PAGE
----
Interview: Tricot

Interviews / News / Special Features / May 24, 2017

Getting distribution through Big Scary Monsters and Topshelf is an up-and-coming Japanese rock band called Tricot. The group formed in Kyoto back in 2010, with a unique, distinctive sound that encompasses various genres, including pop, rock, and emo — with a touch of math rock instilled (accidentally) in their sound.

The band’s latest release, 3, came out worldwide on May 19th, and they’ll be embarking on a tour of the U.K. and parts of Europe in August. We chatted with them about their musical training, what it’s like having their own record label, and music videos.

Modern Vinyl: How were you all musically trained?

Ikkyu Nakajima: I started out simply imitating various singers, then when I started practicing with band members I always imagined I was performing live. 

Motoko “Motifour” Kida: I was copying songs from my favorite bands and then coming up with my own phrases to place into them.
Hiromi “hirohiro ” Sagane: My friends and older relatives taught me a lot of music. Like Motoko, I was always covering my favorite songs and imitating my favorite bassists.
MV: What’s it like to have your own label to put your music out on, and would you recommend it for other small bands?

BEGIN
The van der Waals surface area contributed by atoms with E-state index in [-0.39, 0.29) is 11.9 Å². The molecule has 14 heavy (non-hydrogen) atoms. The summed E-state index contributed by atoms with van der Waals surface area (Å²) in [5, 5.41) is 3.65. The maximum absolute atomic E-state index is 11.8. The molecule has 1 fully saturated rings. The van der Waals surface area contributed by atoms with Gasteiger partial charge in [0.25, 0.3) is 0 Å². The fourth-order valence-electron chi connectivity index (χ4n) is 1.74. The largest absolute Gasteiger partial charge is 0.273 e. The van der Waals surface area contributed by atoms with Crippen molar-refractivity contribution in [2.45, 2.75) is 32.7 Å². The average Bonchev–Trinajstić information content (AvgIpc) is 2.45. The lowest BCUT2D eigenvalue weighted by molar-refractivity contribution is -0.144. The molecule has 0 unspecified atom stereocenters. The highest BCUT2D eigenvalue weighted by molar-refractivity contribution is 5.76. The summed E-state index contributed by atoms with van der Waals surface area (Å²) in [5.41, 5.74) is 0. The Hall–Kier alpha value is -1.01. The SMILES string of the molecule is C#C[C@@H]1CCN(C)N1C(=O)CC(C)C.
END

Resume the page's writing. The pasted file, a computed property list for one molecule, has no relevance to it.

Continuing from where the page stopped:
MK: We’re free to do very much as we like, so we can be really flexible in what we choose to do. However, because there are fewer people involved, there are restrictions on what we can do sometimes, so I can’t recommend it for everyone. I think it depends on your situation.
MV: I hear a lot of metal chord progressions and emo influences in your music, but there’s also some rapping in songs like “Bakuretsu Panie San.” What are your some of your influences?
HS: We all have different influences and tastes in music, but I’m the emo fan, so that’s probably where that comes from in our sound.
MV: Where does this album compare to others you’ve written; did it take any different directions lyrically or musically?
IN: It was more fun for me because I relaxed even more than I have done before, and accepted everyone’s proposals for the songs in a positive way. Because our stand-in drummer is so talented and can play pretty much whatever we need, we knew we would get great performances but also be able to entrust arrangement details to him.
MV: Music videos seem to be a big part of Tricot’s image; do you come up with the video concepts? How do they all come together?

IN: When the song is completed, there’s always an image I have in mind that I want to draw alongside it, but for the moment we’ve not realized that ourselves yet. We often adopt proposals from video directors. I think that by always delegating to good directors who know what they’re doing, we’ve had good results and great videos have been made for our songs.

For more information on the band, be sure to check out their Facebook and Twitter pages.

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Abby Kruthoffer
Abby is a Cincinnati, Ohio native attending The Ohio State University for a degree that will hopefully lead her into the music industry. She plays guitar, watches too much comedy television, and also writes/manages for another music blog, The Indie Sound.

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